Government making progress on reconciliation mechanisms | Sunday Observer

Government making progress on reconciliation mechanisms

In the statement made at the 34th session of the United Nations Human Rights Council, Sri Lankan Foreign Minister Mangala Samaraweera made it clear that his government needed more time to fully implement the resolution adopted in October, 2015.

Samaraweera revealed that the draft legislation on the Truth-Seeking Commission would be presented to the Cabinet of Ministers within the next two months.

The Foreign Minister reiterated that the government was committed to bring justice to the victims of human rights violations.

He added that the Constitution drafting process was essential for the government not only for democratisation, but also for ensuring non-recurrence of conflict.

Samaraweera’s statement came amid heavy pressure mounted by parties on the member nations of the UNHRC urging not to give Sri Lanka more time to implement its accountability mechanism on its own.

Sampanthan’s position

Eight TNA MPs wrote to the UN Human Rights Council (UNHRC) chief requesting him not to give more time to the Sri Lankan Government to address the accountability issue.

The TNA in the letter said that the UNHRC had already given the government ample time to address the accountability issue and has added that giving more time will set a bad precedent.

The letter was signed by TNA Parliamentarians S. Sritharan, S. Yogeswaran, C. Nirmalan, S. Adaikalanadan, K. Kodishwaram, S. Siddharathan, S. Viyalendran and S. Anandan.

However, TNA Leader R. Sampanthan, Parliamentarian M. A. Sumanthiran and six other MPs had not signed the letter. They are of the belief that the UNHRC should grant more time to the Sri Lankan government only on a condition that it would be carried out with international monitoring.

The Sri Lankan government, on the other hand, is finding it hard to set up a hybrid court to prosecute alleged war crimes during the final phase of war.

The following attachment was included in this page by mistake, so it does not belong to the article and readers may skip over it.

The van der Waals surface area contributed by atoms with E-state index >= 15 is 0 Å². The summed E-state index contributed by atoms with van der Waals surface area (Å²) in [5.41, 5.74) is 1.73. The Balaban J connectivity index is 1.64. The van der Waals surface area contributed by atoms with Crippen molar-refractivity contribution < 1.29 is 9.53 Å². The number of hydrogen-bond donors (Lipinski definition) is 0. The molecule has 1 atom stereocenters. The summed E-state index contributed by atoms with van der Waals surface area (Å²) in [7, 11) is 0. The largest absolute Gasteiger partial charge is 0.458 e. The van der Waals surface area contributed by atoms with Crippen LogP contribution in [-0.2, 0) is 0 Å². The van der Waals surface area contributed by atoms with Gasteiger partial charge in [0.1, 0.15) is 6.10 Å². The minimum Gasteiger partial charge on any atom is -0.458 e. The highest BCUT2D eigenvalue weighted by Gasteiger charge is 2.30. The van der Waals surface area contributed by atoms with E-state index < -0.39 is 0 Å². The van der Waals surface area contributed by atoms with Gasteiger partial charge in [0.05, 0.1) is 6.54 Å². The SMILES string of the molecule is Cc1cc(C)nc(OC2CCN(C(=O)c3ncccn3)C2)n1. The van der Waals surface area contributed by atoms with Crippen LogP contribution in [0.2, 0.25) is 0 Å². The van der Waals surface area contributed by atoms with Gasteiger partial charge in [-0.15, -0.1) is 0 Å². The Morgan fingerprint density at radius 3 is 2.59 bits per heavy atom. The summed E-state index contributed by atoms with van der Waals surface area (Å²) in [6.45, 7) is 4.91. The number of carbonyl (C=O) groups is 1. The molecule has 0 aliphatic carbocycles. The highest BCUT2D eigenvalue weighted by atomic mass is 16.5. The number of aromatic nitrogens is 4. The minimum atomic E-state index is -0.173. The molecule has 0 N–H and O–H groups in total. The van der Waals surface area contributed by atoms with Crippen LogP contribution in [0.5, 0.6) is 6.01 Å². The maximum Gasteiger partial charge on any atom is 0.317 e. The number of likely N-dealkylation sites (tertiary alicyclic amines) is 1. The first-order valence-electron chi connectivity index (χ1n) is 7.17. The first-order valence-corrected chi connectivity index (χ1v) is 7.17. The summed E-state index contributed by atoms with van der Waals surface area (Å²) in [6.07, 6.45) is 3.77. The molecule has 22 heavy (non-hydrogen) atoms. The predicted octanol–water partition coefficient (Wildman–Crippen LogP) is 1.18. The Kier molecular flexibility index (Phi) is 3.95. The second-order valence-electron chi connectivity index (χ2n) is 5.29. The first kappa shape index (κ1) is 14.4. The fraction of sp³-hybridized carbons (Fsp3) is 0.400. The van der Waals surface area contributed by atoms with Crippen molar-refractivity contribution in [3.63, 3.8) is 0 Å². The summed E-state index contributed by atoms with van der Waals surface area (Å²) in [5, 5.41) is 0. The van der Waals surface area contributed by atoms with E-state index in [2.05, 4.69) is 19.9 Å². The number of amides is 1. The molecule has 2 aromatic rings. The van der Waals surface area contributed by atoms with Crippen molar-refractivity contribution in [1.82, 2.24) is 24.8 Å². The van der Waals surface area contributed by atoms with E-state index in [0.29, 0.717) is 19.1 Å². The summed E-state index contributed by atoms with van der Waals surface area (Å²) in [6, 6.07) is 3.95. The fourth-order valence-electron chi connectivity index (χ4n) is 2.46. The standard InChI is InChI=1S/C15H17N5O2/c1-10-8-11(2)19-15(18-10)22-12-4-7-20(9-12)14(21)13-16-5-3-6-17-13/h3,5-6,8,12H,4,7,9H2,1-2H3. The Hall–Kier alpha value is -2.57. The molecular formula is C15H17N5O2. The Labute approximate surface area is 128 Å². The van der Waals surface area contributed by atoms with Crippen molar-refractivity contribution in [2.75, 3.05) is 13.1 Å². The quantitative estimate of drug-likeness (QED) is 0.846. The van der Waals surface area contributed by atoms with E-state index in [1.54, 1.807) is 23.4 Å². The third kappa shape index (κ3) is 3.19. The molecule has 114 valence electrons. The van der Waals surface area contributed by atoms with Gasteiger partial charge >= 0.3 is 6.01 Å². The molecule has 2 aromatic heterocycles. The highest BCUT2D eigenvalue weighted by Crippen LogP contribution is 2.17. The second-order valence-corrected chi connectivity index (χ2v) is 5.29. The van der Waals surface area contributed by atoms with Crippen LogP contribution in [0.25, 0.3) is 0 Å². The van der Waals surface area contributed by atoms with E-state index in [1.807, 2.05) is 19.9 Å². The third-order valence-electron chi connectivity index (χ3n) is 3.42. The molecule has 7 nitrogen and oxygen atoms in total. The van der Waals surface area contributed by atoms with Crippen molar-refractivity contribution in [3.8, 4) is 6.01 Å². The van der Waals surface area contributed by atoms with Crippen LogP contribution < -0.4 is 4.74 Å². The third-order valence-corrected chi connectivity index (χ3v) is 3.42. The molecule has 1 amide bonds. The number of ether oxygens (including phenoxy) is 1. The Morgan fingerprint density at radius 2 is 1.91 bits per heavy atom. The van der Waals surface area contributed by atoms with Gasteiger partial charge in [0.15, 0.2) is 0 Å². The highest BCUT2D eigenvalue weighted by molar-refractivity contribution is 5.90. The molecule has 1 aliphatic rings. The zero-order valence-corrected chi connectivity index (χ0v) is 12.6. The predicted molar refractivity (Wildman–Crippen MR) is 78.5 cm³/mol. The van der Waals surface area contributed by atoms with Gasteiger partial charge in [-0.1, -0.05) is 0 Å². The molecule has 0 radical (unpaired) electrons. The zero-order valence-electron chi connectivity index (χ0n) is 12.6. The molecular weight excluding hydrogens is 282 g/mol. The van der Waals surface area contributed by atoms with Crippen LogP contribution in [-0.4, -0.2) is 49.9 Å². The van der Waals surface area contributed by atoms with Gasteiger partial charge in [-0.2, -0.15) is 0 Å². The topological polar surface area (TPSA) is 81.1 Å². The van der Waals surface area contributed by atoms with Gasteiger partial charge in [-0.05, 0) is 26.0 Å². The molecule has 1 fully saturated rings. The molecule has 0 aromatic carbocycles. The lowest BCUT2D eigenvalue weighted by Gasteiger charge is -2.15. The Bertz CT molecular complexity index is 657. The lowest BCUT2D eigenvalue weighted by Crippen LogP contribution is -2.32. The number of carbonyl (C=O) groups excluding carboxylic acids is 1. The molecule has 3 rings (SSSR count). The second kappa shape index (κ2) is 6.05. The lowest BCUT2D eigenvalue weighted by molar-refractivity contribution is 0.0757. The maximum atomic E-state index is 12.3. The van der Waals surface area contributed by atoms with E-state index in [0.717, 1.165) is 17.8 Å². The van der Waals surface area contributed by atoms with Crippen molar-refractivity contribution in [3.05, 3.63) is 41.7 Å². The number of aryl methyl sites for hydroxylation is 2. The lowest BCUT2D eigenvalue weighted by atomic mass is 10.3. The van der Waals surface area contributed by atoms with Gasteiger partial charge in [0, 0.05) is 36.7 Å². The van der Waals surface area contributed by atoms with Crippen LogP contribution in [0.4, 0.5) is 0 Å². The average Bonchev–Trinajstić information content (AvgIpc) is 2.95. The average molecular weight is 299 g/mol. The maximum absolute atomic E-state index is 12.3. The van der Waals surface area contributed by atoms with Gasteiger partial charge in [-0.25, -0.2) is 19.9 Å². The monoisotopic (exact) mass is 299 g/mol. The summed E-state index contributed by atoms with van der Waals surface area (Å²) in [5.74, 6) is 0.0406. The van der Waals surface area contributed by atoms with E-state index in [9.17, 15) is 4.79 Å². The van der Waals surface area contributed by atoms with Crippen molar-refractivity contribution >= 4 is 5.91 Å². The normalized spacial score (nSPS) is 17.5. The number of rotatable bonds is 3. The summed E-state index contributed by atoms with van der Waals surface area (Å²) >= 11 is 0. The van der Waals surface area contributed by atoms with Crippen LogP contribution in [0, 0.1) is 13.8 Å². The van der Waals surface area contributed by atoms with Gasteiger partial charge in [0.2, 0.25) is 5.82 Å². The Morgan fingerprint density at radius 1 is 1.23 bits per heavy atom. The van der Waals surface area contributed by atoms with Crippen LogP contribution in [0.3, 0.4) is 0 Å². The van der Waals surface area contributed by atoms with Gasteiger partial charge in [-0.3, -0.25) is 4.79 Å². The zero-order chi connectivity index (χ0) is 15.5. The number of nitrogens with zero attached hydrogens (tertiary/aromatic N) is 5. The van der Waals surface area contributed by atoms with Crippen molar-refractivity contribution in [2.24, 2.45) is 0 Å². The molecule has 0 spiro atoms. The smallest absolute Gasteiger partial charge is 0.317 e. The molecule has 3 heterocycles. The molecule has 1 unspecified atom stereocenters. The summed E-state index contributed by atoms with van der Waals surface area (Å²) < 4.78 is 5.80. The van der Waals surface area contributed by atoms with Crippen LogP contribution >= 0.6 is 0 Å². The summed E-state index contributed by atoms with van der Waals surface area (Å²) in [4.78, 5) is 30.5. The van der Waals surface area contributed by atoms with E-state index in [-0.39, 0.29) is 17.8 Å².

Hybrid court - not politically feasible

Prime Minister Ranil Wickremesinghe, addressing the ceremonial inauguration of “National Law Week 2017” at the auditorium of the Bar Association of Sri Lanka (BASL) on Friday, ruled out the possibility of “a hybrid court” saying it was not politically feasible.

Instead of a hybrid court, he proposed a ‘Truth and Reconciliation Commission’ as the best option to deal with post war issues of the country. Both proposals - the setting up of a hybrid court and a Truth and Reconciliation Commission - have been presented by the UN Human Rights Chief Zeid Al Hussein as essential parts of Sri Lanka’s post-war accountability and reconciliation mechanisms.

Adding that the setting up of a hybrid court may require a referendum, the Prime Minister said, he raised this point with the UN Human Rights High Commissioner during the latter’s recent visit to Sri Lanka.

“Can you actually establish a hybrid supreme court? If you bring in an Amendment for that purpose, is the two thirds majority of Parliament sufficient? What if the court decides that it requires a referendum?” the Prime Minister queried, adding that the independence of judiciary was no longer an issue. “The European Union (EU) itself knows the dangers of a referendum,” Wickremesinghe said, referring to the much talked-about EU referendum which paved the way for Brexit.

In addition to the hybird court, the Sri Lankan government also had to deal with the shortcomings highlighted in UN Special Rapportuer Juan Mendez’s report.

SL responds to Juan Mendez report

The report, which came out last month, underscored issues such as, Sri Lanka’s failure to revoke the Prevention of Terrorism Act, issues relating to Police torture and shortcomings on the part of the justice and law enforcement mechanism.

Sri Lanka’s response to the UN Special Rapportuer’s report came when Sri Lanka’s Permanent Representative to the UN, Ravinatha Aryasinha presented his statement during the interactive dialogue.

Aryasinha said, “On the specific issue of the Prevention of Terrorism Act, the draft policy and legislative framework for the Counter terrorism Act was approved by the Cabinet in January 2017.

It seeks to effectively and comprehensively respond to contemporary manifestations and threats of terrorism, consistent with principles of democracy, good governance and the rule of law.

The role and contributions of the UN Counter Terrorism Executive Directorate (CTED, OHCHR and UNODC were useful in this regard and we appreciate their contributions.

The Government expects to continue its collaboration on technical assistance with the CTED as the work on the draft counter terrorism legislation progresses.